How a political convention changed KC forever

In the 1920s there had been a push for municipal improvements, and those improvements had increasingly begun to run up against public opposition. The public was questioning, ‘Do we want to vote for something that requires bond funding? Where’s this money being spent?’ So civic leaders had the idea that a convention — a big, grandiose celebration of Kansas City — would get people to be more prideful. You think about a political convention and you’re typically thinking about the drama that’s unfolding on the convention floor. [City leaders] realize that they largely don’t care who got the nomination. What they were concerned about is the memory that people would take from their experience in Kansas City. And there was a good reaction. Some of the newspapers said, ‘I went to Kansas City with relatively little hope that they can handle an event of this magnitude, and I was pleasantly disappointed that they could do it.’ [City leaders] are sending out fundraising cards and they’re [asking not just for money] but they’re also asking, ‘Can we borrow your car? Are you willing to drive visitors around? If not, can someone else drive your car because we need it.’ They had buttons that they handed out to residents with the letters GOP on the top. On the bottom, they have the phrase, ‘I Live Here,’ and in the middle is a big ‘Ask Me.’ This call for volunteers explicitly said, ‘We don’t care if you’re Republican or a Democrat. This is a Kansas City initiative, and if you’re a Kansas Citian, you need to be involved.’ One of the things that Kansas City really wanted to do, and was successful at, was show that they weren’t a frontier boomtown anymore. There had been beautification of city parks and new residential neighborhoods which established potential not only for growth but also for an aesthetically appealing city that would attract residents and could grow and become a stunning metropolis.”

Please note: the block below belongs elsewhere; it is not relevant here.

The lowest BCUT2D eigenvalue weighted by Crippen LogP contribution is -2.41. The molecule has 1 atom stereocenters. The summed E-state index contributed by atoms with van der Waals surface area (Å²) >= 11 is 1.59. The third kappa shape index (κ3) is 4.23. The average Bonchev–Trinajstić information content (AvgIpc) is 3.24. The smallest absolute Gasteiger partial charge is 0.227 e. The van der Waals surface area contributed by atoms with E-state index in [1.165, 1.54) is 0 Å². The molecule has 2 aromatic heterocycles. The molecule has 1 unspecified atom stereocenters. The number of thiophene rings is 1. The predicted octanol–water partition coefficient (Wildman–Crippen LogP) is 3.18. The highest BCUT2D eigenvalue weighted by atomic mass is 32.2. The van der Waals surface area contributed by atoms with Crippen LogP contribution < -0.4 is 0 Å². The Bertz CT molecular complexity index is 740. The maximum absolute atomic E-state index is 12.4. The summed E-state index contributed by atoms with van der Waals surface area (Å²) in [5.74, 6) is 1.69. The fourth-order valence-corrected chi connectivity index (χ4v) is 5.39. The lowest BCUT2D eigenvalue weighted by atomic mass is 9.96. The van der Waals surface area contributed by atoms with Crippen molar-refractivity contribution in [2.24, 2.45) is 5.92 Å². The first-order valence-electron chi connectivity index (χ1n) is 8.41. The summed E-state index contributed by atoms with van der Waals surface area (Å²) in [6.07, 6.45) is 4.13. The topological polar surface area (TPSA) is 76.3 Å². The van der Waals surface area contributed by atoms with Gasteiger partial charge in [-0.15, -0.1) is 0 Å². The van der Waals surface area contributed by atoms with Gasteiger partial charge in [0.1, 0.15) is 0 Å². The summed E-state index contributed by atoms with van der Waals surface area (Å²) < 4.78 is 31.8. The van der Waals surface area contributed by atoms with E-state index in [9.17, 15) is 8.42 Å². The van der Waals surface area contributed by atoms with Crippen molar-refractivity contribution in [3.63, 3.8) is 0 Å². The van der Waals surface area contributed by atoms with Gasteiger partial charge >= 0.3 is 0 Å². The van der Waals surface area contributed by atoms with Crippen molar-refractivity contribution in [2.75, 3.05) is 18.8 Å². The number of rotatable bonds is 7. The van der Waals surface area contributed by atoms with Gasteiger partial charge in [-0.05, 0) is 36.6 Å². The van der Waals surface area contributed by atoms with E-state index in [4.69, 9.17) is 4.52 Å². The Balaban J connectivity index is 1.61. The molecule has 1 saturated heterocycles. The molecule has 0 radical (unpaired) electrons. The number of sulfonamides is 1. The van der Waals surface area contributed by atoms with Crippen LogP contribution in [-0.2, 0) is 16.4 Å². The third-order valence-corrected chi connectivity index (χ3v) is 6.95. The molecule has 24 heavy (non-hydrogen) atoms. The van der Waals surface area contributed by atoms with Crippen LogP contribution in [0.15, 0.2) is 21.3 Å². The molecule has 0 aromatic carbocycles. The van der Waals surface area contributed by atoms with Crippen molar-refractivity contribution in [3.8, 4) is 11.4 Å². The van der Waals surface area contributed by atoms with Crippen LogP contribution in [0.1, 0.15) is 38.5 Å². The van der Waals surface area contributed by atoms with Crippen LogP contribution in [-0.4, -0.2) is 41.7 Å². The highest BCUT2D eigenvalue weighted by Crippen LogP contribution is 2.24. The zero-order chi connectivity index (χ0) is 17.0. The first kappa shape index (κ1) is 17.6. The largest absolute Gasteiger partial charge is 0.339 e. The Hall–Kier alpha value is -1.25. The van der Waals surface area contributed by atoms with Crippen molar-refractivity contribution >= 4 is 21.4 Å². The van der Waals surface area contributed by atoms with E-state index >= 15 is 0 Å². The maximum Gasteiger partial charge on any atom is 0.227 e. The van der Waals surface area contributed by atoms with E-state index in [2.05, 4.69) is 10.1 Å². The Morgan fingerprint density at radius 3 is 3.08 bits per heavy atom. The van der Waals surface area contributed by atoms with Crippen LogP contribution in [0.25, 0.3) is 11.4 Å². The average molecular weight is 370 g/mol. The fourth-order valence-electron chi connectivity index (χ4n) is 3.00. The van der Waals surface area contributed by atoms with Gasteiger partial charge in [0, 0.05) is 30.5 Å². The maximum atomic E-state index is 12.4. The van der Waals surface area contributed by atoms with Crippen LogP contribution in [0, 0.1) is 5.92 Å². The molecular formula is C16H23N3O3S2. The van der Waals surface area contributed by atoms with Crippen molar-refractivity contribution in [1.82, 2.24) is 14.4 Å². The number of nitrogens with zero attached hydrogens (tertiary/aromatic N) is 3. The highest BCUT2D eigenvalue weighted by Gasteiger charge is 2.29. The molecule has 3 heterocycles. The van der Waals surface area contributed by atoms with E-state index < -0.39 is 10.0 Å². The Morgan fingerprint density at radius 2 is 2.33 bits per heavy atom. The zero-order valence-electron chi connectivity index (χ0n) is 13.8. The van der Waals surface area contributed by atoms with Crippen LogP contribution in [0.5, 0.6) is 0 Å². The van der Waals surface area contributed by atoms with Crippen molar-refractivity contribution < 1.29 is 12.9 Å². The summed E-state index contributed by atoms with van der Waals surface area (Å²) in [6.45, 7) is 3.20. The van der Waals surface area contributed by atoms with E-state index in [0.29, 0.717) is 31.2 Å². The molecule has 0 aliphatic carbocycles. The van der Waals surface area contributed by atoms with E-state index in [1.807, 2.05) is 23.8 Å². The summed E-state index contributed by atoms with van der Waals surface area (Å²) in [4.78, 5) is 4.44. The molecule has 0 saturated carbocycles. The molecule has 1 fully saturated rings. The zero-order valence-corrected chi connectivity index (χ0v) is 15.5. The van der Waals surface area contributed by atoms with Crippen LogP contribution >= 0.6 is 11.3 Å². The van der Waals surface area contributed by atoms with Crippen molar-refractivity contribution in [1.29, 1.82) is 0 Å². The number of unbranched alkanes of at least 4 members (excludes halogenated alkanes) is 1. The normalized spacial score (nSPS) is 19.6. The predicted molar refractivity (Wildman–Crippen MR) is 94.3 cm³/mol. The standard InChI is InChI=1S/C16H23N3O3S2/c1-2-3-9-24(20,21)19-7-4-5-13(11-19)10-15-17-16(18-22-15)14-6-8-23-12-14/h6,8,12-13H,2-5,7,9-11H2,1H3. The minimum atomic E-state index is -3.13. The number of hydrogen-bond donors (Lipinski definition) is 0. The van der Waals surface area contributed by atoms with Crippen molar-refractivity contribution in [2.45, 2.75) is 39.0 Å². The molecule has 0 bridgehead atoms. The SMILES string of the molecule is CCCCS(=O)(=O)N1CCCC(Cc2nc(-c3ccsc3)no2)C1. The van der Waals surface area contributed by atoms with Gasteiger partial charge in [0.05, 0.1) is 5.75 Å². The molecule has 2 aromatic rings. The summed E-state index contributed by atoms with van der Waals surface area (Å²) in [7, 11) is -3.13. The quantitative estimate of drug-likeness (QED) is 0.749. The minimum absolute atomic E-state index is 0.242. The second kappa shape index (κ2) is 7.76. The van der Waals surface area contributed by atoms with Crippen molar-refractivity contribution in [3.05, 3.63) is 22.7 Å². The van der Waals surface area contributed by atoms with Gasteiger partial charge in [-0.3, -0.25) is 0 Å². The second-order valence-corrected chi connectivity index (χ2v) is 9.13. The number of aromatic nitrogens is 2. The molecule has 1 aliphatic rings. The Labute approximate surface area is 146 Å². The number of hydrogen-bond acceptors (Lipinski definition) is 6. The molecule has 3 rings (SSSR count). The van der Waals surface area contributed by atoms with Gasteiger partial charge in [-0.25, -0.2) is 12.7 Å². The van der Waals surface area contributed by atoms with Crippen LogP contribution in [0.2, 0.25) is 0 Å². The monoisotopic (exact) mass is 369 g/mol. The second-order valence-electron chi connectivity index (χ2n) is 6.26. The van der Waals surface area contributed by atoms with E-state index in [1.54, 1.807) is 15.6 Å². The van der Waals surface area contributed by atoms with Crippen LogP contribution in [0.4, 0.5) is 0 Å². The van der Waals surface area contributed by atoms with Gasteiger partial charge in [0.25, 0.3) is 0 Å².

— Dustin Gann, contributing author of Wide-Open Town, as told to Kansas City

Categories: History, News